Bounty appreciates help from First Niagara
To the Editor:
We’d like to extend our thanks publicly to First Niagara Bank for its donation to Columbia County Bounty of a computer.
As a new and growing organization, we have very limited resources for such equipment and so such in-kind support is important to us.
We are dedicated to creating links between local farmers with product to sell and local culinary businesses who want to serve locally grown and raised foods. We invite residents and visitors to join us by going to
Before Linda Fix of First Niagara came forward with the offer of a computer, we had to rely on the equipment of our volunteers.
Thanks, Linda. Much appreciated.
Columbia County Bounty
Socialism and fascism differ, reader responds
He ends his comments with, “Welcome to the United Socialist States of America! If we continue on President Obama’s road to CHANGE (socialism), the American people will no longer be free.The question is: Will we learn to accept our captivity at the hands of our new masters or will we be willing to do something about it?”
He points to what happened in Italy under Mussolini and Germany under Hitler and implies this is what may be developing in the US. For the record, both of these dictators never permitted a national election once they gained power. Does Mr. Wallace seriously think there is any possibility that we won’t have a presidential election in 2012 and if we do, that there will only be a single party on the ballot?
In truth, the strongest democratic society is a balance between the best aspects of capitalism and socialism. Our society is now beginning a serious debate as to whether we’d be better off with a single payer medical system (socialism), or continue on our current method of providing medical care (capitalism). Neither is perfect. The question is which will provide the greater good for the greater number.
Reader asks: Is America on the Road to Fascism?
Eminent domain should prevail, Copake resident says
Columbia news reaches grateful Broome County reader
To the Editor:
I’d just like to say “thanks!” for continuing the news from Columbia Co. Especially that calendar of events, which I didn’t see at first, but read today. We’re from Broome County – about 3 hrs away – but we camp at Taconic Park 4 weeks each year and like to know what’s going on. We’ve subscribed to the Independent for many years and really miss it. So online news is very welcome.
Reader misses The Independent
To the Editor:
Thank you so much for your “Columbia Paper” on line. I really miss reading the Independent and am glad to see some of the news continue with your columns.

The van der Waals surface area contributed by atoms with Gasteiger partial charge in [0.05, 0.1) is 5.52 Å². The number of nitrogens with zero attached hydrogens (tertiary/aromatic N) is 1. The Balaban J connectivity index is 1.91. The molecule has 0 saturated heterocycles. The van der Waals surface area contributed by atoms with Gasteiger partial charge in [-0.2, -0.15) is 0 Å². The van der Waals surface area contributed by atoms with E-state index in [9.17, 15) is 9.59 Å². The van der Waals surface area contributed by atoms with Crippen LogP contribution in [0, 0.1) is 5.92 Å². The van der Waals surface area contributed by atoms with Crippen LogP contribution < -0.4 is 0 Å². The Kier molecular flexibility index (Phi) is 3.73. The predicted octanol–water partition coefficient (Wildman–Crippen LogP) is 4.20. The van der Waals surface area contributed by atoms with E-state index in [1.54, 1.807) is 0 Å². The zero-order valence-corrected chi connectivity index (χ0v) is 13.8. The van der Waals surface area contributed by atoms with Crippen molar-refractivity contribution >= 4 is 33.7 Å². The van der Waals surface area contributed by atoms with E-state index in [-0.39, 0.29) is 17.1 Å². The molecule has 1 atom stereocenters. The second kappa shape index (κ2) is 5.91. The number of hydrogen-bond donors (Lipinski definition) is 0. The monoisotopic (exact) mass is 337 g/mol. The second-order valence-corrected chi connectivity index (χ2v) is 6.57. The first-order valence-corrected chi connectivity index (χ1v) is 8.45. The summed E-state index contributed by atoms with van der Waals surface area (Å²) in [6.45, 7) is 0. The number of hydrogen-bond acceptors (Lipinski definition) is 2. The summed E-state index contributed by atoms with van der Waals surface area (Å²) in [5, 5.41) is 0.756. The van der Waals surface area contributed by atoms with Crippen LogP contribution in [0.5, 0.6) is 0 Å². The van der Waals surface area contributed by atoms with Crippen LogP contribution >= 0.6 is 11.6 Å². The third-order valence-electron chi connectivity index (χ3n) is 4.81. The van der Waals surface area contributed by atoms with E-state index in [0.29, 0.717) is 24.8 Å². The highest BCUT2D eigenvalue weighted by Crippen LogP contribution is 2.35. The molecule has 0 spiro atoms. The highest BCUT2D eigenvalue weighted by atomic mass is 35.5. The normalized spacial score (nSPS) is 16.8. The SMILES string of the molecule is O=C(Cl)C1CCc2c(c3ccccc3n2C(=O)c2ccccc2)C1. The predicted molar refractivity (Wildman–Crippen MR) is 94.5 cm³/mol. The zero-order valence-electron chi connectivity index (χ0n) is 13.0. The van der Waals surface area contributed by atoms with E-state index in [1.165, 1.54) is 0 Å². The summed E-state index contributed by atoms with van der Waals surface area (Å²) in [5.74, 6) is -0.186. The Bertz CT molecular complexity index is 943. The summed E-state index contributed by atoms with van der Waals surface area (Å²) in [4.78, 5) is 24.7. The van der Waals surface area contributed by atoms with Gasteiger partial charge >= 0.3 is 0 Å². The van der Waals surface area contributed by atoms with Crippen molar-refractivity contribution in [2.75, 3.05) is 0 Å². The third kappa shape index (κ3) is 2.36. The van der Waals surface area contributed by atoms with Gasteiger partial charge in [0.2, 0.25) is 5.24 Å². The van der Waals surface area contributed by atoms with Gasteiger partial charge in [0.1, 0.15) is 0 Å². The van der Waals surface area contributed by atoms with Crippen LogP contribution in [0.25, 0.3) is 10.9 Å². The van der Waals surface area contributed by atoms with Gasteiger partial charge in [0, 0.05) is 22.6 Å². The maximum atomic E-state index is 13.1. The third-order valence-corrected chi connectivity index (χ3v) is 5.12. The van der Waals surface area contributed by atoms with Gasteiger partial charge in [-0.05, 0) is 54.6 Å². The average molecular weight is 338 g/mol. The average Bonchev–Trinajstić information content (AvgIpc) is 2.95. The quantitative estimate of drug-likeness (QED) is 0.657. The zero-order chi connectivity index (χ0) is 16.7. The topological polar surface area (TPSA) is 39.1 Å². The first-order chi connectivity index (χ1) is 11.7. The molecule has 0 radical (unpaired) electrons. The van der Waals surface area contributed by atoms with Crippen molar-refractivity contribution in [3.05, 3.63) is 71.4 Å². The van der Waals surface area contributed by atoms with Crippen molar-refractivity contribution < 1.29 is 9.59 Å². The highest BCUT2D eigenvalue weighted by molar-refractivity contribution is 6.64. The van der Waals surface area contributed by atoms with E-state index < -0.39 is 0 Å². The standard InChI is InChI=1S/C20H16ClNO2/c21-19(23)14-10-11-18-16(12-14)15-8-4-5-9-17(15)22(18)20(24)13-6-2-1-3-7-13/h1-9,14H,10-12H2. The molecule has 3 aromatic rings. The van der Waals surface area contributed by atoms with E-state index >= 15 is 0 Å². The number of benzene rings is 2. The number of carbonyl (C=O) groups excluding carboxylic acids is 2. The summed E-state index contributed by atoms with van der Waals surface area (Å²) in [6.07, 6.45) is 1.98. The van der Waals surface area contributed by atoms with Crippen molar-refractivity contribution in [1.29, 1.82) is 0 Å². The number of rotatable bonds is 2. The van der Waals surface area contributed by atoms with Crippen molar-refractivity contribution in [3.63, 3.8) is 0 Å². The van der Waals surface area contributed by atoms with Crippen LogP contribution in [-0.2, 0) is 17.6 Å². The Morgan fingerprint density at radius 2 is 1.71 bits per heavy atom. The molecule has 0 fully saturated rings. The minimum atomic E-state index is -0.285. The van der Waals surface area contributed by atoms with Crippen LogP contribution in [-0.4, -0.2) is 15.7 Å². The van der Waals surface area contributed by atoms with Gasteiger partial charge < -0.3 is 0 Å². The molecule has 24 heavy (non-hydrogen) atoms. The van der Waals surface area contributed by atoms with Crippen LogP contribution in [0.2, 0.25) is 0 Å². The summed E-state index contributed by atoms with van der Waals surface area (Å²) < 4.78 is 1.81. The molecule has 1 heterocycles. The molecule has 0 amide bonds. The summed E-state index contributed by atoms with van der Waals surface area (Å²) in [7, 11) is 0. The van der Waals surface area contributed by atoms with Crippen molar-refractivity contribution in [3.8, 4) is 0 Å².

To the Editor:
On February 11 the Columbia County Board of Supervisors decided to pull my name (subject to further review) from a list of property owners against whom the county is initiating eminent domain proceedings for the proposed county bridge/highway rehabilitation project in Copake. The issue, which deals with intersection sight distance and the purchase of a portion of my land to remove mature trees, was referred back to the county Public Works committee, and may come up again before the full board this Wednesday. The removal of these trees will drastically reduce the value and enjoyment of my personal property, and substantially alter the quality and character of my neighborhood for years to come. I want to be certain–for me, my neighbors and Columbia County taxpayers–that every possible alternative to the land purchase has been considered, fully explored, and excluded for sound reasons.
I am not debating whether a “potential hazard” has been identified at the intersection of County Route 7A and Mt. View Road, but even in the county’s own assessment, it is negligible. When I first met with county engineer Dean Knox last August, he told me the county “would not be doing anything at all if 7A did not intersect with a busy town road.” He also stated the conditions at this intersection were not the impetus to seek federal funding for highway rehabilitation. Buying my property and cutting down trees was not considered until after the monies had been awarded.
There are significant procedural issues in the manner in which the county is handling this matter as well. A comprehensive sight distance study includes: speed studies, crash analysis, citizen input, consultation with other agencies (i.e., town government), review with neighborhood associations and property owners, and a determination of alternatives.
I have confirmed this week no such study exists. The fact Columbia County is trying to compel me to enter a negotiated agreement to sell my property or threaten me with eminent domain without a sight distance study raises serious ethical and legal concerns.
Again, I am urging the Public Works committee to reevaluate this particular segment of the proposed highway rehabilitation project and recommend a speed limit reduction and/or installing stop signs. Either of these solutions is safe, reasonable and appropriate. And, unlike the county at this point, I can provide supporting documentation that this is so. Of the three options to mitigate the perceived line-of-sight problem, purchasing my property and cutting down trees is also the most costly–has the committee determined how much money this would require? With the current economic climate, no government agency should be spending needlessly. Proceeding with eminent domain and continuing with the plan of removing the trees is exorbitantly expensive when compared with the alternatives. It is not a suitable use of public funds.
Using eminent domain and cutting down trees are not popular choices, either. Choosing the alternatives would also avoid the potential repercussions of removing full and mature trees in a county known for its natural beauty and bucolic scenery, and in which there is an ever-increasing environmental ethic among its citizens.